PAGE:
Before the Senate passed the new START treaty with Russia, a number of senators threatened to vote against the treaty for no other reason than that they did not want Obama to have another political victory. In the end they relented but this sort of partisan politics has become excessively familiar in the last years. Members of both parties seem more intent on winning small victories for their party than voting in the interest of the country as a whole.
When the US Constitution was being considered by different states for ratification, James Madison, Alexander Hamilton and John Jay wrote a series of articles--now known to us as the Federalist Papers--in praise of the new Constitution. In article number 10, Madison describes narrowminded party politics:
“A zeal for different opinions concerning religion, concerning government, and many other points, . . . have, in turn, divided mankind into parties, inflamed them with mutual animosity, and rendered them much more disposed to vex and oppress each other than to co-operate for their common good. ”
Madison believed that representative democracy is the cure for this kind of partisan politics. If people select representatives “whose wisdom may best discern the true interest of their country, and whose patriotism and love of justice will be least likely to sacrifice it to temporary or partial considerations.” A representative democracy allows the election of the wisest representatives who have the common good at heart and place it above partisan interests.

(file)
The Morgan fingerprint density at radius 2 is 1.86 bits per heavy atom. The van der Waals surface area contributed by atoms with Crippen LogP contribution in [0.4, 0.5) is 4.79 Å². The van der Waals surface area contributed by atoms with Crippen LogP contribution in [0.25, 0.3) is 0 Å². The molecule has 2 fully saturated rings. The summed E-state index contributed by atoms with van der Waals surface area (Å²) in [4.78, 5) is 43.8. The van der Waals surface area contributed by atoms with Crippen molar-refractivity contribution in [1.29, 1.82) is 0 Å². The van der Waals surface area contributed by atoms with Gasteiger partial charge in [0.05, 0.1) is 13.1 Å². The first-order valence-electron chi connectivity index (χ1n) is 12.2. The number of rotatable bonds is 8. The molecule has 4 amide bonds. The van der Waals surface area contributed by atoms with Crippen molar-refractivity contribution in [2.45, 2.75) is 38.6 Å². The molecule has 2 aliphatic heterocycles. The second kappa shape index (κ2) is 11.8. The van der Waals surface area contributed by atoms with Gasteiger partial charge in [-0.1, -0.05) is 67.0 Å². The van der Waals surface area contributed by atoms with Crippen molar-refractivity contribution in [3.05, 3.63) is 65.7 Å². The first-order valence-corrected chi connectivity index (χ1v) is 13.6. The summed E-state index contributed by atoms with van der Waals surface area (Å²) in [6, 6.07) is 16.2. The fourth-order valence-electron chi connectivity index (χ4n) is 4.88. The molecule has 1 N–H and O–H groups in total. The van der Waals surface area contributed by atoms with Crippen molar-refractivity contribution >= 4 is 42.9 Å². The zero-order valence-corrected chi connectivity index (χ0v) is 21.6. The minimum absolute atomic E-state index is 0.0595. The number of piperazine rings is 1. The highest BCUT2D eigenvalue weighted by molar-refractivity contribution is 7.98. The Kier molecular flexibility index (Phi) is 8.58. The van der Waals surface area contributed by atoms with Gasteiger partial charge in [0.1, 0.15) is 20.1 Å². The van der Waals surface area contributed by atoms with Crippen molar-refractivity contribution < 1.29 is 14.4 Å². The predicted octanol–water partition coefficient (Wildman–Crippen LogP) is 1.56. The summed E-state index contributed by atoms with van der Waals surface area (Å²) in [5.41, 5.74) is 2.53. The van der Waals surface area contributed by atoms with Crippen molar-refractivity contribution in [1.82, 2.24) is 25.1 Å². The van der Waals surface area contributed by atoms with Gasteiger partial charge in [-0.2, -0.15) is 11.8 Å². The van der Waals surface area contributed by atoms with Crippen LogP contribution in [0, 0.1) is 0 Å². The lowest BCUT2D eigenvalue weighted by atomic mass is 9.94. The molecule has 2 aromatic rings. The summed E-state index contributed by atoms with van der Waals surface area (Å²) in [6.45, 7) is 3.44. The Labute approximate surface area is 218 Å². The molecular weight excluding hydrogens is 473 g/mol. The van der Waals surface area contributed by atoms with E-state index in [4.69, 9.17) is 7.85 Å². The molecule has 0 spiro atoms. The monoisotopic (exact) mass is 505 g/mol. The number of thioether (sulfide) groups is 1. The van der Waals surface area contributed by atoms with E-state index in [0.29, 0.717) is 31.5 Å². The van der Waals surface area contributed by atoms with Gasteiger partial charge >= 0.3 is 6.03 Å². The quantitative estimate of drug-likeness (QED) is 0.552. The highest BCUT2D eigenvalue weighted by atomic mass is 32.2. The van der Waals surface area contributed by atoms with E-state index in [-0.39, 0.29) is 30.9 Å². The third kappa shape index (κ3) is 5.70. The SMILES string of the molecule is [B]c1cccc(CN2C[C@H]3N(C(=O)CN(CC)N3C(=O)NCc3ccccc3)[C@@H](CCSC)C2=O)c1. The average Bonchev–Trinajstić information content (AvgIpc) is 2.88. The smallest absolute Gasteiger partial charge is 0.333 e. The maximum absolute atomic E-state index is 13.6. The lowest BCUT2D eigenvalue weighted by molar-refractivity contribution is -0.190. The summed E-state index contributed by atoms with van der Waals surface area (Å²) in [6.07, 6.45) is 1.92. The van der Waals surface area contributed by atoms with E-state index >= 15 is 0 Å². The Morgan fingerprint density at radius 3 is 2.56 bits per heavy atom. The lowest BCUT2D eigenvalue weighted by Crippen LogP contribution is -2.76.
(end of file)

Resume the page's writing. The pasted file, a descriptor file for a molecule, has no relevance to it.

But now we have a representative system and the party bickering and maneuvering is as bad as what Madison described. What went wrong?
Our world is very different from that of the late 18th century. We think and act differently. Madison expected representative democracy to select patriotic representatives with a love of justice who were willing to put the “true interest of their country” ahead of partisan considerations.
For the founders of our country the word “virtue” was very important. For the new Republic to thrive, they thought, citizens needed to value morality above all, they needed to love justice, and care for the well-being of the country as a whole. They needed to be, above all, public spirited persons of impeccable integrity.
Our motto today is the famous saying of Calvin Coolidge “America’s business is business” or “what’s good for General Motors is good for the country.” Hence the bailout of the rich and the advice to the unemployed to go out and find a job and not depend on government handouts. Aare you sense of justice or caring for their common good are no longer honored. Selfishness has become the supreme virtue and partisan politics in Congress is simply one example of that.